The story of my heritage starts actually in the late 1800’s, when groups of young and intrepid men used to leave their towns looking for land and fortune in the less explored territories; it was similar to pioneers here and also risky, as Colombia was living a tough war, “The 1000 days war” around that time.
Jesus Zapata was part of this group of what we call “Arrieros”, who left the town of Manizales and ventured south, ending their journey toward the southwest end of what today is called “The Coffee Zone” (La Zona Cafetera).
Years later, in 1903, the town of Sevilla was officially founded and there is where our story starts being written; Jesus Zapata was my great grandfather, he was already growing coffee in that area and he had a little boy who was just three years old when they arrived in there.
The little boy’s name was Honorio, man of Honor, my grandpa; he was really smart and he loved coffee, he made that his main way of living and as his family grew so it did the knowledge and passion for growing what by that time was starting to be an important part of our economy as a country and of our culture, the most appreciated coffee beans.
There are too many stories about my grandfather to be told in these pages; I can only say, “he always smelled like coffee”; I grew up visiting him and following him wherever he would go, so, coffee was my life since I was a child.
My grandfather had many children, my dad and 12 more! Most of them followed him in his main job, starting and growing little coffee farms; he left us when he was 96 but, by that time he had created a tradition; most of his grandchildren were also growing coffee, I was going to college where later I graduated in the school of Agricultural Engineering, my brother graduated as an Agronomist; most of us just wanted to be like him.
My Family Tradition
My father kept his farm near Sevilla until that critical year of 2002, when Jorge, my husband and I started the project to grow mushrooms of coffee waste; it was a research project I became a member of with the National Center for Coffee Research; we used to travel to the farm every week, sometimes I would stay there as the mushrooms grew while Jorge worked his main job.
But violence was rampant in our country, somehow the word that we were doing something different got out and one night people who claimed they were from the guerrillas paid a visit to the farm; I wasn’t there as I was eight months pregnant with my first child, but Jorge, my dad, and my brother and my little nephew were there; they surrounded them with guns and rifles, threaten them, took our jeep, and took my brother with them saying we needed to pay ransom and monthly installments from then on.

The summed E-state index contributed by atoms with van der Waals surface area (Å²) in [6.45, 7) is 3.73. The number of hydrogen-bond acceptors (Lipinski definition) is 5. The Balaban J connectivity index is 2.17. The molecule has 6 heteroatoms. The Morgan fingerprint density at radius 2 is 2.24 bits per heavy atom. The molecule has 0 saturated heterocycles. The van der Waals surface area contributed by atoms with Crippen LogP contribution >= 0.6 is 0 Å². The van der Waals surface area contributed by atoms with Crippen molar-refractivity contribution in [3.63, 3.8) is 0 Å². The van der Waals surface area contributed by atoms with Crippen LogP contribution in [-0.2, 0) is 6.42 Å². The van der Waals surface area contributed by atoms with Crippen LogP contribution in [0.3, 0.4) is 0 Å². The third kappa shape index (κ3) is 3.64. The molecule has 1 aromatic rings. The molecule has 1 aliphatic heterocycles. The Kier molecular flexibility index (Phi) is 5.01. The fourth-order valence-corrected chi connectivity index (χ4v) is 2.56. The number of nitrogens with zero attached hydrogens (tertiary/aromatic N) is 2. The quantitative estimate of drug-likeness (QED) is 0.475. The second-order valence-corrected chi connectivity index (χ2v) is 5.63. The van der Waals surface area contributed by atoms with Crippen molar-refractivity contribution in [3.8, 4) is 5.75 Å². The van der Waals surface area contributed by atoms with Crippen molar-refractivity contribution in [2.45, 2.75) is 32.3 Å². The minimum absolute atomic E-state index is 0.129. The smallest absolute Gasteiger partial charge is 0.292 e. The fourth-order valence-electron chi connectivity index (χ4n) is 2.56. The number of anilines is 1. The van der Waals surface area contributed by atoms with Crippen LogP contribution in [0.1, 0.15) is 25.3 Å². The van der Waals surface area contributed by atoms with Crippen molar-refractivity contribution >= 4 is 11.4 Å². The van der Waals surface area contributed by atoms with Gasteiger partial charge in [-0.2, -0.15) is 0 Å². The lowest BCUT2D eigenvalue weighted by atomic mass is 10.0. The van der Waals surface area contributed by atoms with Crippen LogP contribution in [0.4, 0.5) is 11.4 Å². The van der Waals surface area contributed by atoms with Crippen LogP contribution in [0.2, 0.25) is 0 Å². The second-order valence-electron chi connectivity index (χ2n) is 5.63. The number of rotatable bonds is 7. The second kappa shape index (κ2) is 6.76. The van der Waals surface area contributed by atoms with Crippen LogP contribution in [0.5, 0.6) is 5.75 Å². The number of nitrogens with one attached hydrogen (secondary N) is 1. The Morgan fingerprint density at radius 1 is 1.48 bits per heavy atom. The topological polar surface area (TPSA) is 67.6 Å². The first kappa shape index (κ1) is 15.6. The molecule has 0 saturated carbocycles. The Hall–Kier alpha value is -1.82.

That same night they released him but told him “tell your dad to bring the money next week or we will burn the farm down”; when they got back to Bogota, the capital city, authorities just said it would be too hard to track these people down, “it could be anyone” the commander said…
We decided to leave the country, my husband could try to find a job abroad, so we moved here, to the wonderful Pacific Northwest.
My dad sold the farm and started another one closer to the main city, a safer region also known for the quality of their beans; “Villa Linda” has been his farm since then and we are currently working in directly importing beans from there too.
More than forty relatives today work around coffee, they grow coffee in small farms, they roast, they own coffee shops in small towns; Zapata coffee is born of this tradition of love and respect for coffee and for the communities where it is the main way of living.
This is what I am; I feel blessed to have found this community that embraced me and my family, they gave me wonderful friends and neighbors, and I am honored to have to opportunity to continue my family tradition roasting great coffee for the community I feel proud to call my community.
I hope you enjoyed the story, I hope you enjoy our coffee…
Maria V. Zapata, owner and roast master.
Coffee is usually grown in small plantations in the mountains of countries near the equatorial line, for many reasons, many known reasons, these are usually underdeveloped countries, and coffee farmers usually struggle to make a living, while companies in the U.S. and Europe make millions off the business.
We decided that we wanted to be aware and sensitive to the through social origin of coffee from the moment we start as a small business, and that is why we are connected to organizations working globally to help improve the quality of leaving in coffee growing countries.
In particular, Zapata Coffee Roasting Company is a member of the Women in Coffee world alliance, an organization devoted to help women who work for the coffee industry around the world.